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Students Who Drive You Crazy
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Students Who Drive You Crazy
Succeeding With Resistant, Unmotivated, and Otherwise Difficult Young People

Second Edition


August 2008 | 168 pages | Corwin

"An absolutely necessary read for educators. The commonsense model assesses and outlines how to respond to challenging students, parents, and colleagues. This work is making a difference in my school."
—Bonnie Tryon, Principal
Golding Elementary School, Cobleskill, NY

Take a proactive approach with your most challenging students!

This second edition of a bestseller gives teachers a model to assess, understand, and respond to challenging students. The book also provides strategies for handling relationships with difficult parents and colleagues.

This fully updated survival guide offers additional strategies to help teachers manage difficult students, including those who break rules and those who are withdrawn, plus new tables and charts and questions for reflection. With real-life scenarios from interviews with teachers, counselors, and school administrators, this volume provides:

  • More tips for developing active listening skills that improve communication with students and their parents
  • Suggestions for creating caring communities in the classroom
  • A new section on dealing with aggressive and violent behavior
  • Information on understanding parent behavior and suggestions for building positive connections with parents and families
  • Research from the related disciplines of nursing, social work, psychology, counseling, and family therapy

Use this authoritative handbook to establish healthy, positive relationships with students and maintain a supportive learning environment in the classroom.


 
Preface
 
Acknowledgments
 
About the Authors
 
1. Why Do Some Students Drive You Crazy?
At a Loss About What to Do

 
Eye of the Beholder

 
So, Who Gets to You?

 
 
2. Which Students Challenge You Most?
Students From Hell

 
Profiles of Students Who Are Difficult

 
Placing Actions in Context

 
 
3. Understanding Students' Challenging Behavior
They Are Doing the Best They Can

 
Additional Functions of Conflict

 
When Biology Has Its Say

 
Creating Difficult Students

 
Multiple Viewpoints

 
 
4. What Students Do to Make You Crazy
Separating Students and Behavior

 
Protecting Yourself

 
Pushing Our Buttons

 
How Failure Helps

 
Engaging the Challenging Student

 
Recognizing Your Limitations

 
Don't Take the Conflict Personally

 
It Comes With the Territory

 
 
5. Changing Your Own Behavior
Detachment Without Withdrawal

 
Talking to Yourself

 
Processing Disappointments Internally

 
Stop Complaining

 
Keeping Your Sense of Humor

 
Recognizing Accomplishments and Strengths

 
Reframing Problems

 
Being Flexible

 
Seeking Support

 
Help Yourself First

 
 
6. Strategies for Changing Students' Behavior
Some Rules of Engagement

 
Develop a Sense of Community

 
Use Counseling Skills

 
Collaborate With Others

 
Brief Interventions

 
Develop Alternate Perspectives

 
 
7. Parents and Colleagues Who Drive You Crazy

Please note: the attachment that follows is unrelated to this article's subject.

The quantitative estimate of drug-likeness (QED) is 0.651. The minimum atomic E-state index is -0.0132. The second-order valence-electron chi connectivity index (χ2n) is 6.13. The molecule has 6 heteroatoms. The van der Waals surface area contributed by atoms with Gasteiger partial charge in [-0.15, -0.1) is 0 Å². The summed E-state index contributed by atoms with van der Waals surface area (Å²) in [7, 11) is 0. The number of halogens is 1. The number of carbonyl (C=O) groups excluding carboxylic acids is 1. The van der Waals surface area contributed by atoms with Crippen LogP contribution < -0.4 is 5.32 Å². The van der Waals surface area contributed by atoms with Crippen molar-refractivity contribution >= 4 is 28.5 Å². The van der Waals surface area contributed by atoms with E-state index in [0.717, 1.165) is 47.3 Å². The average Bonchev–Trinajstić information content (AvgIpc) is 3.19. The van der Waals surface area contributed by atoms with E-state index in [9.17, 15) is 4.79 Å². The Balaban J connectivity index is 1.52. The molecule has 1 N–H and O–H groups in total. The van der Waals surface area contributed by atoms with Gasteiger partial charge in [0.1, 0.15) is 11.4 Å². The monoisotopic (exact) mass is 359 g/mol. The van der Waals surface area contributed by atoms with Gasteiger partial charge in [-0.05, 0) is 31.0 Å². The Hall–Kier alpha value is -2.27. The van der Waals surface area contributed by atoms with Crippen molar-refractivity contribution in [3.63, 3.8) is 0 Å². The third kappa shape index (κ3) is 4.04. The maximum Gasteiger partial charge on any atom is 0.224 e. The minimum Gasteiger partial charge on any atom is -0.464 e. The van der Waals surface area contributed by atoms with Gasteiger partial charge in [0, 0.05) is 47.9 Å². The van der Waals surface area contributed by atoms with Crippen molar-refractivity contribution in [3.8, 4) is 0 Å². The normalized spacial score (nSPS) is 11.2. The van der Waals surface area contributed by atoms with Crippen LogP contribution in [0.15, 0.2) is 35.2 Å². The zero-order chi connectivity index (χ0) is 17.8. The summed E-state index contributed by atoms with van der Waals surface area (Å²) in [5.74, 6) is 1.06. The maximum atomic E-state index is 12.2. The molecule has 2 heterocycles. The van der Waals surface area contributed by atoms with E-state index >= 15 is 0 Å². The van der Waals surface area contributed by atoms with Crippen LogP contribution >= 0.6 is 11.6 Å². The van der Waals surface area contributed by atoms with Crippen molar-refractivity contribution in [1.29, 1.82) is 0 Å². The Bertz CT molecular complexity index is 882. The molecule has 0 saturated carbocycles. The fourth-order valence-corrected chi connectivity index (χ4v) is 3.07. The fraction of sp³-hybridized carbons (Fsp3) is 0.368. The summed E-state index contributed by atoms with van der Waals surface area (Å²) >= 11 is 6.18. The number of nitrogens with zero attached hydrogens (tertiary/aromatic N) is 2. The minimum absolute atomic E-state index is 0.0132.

The Least of Our Problems

 
Teachers Who Don't Understand

 
Administrators Who Handcuff Us

 
Parents Who Fight Us

 
What About You?

 
Those Who Abuse You

 
 
8. Preventing Future Problems
Proactive Versus Reactive Strategies

 
Paying Attention to Feedback

 
Teacher Strategies That Maintain Momentum

 
Conflict Resolution

 
In Summary

 
 
References and Suggested Readings
 
Index

"An absolutely necessary read for educators. The commonsense model assesses and outlines how to respond to challenging students, parents, and colleagues. This work is making a difference in my school."

Bonnie Tryon, Principal
Golding Elementary School, Cobleskill, NY

"This book offers strategies, understanding, and hope for practicing educators who find themselves struggling with particular students on a daily basis and who want to reach out to students to help them reach their educational goals."

Danielle Torres, Assistant Professor of School Counseling
Lewis & Clark College

"The book is a compact overview of the equivalent of an entire college course, blending student psychology, classroom management, and introduction to counseling."

Katy Olweiler, Middle School Counselor
Lakeside School, Seattle, WA

"With its person-in-environment analysis and intervention model, this book is a good resource in the library of a school social worker. It allows for balanced and nuanced consideration of behavior and provides a framework for ethical and culturally competent practice."

David Roden, School Social Worker
School Social Work Journal, March 2011, Vol. 35, No. 2
Key features
  • Includes strategies that can help you change your own internal framework when facing students who drive you crazy.
  • Contains a comprehensive catalog of things that you can do differently to improve your most difficult relationships.
  • Based on research and literature in education, as well as current practices in the related dis­ciplines of nursing, social work, psychology, counseling, and family therapy.

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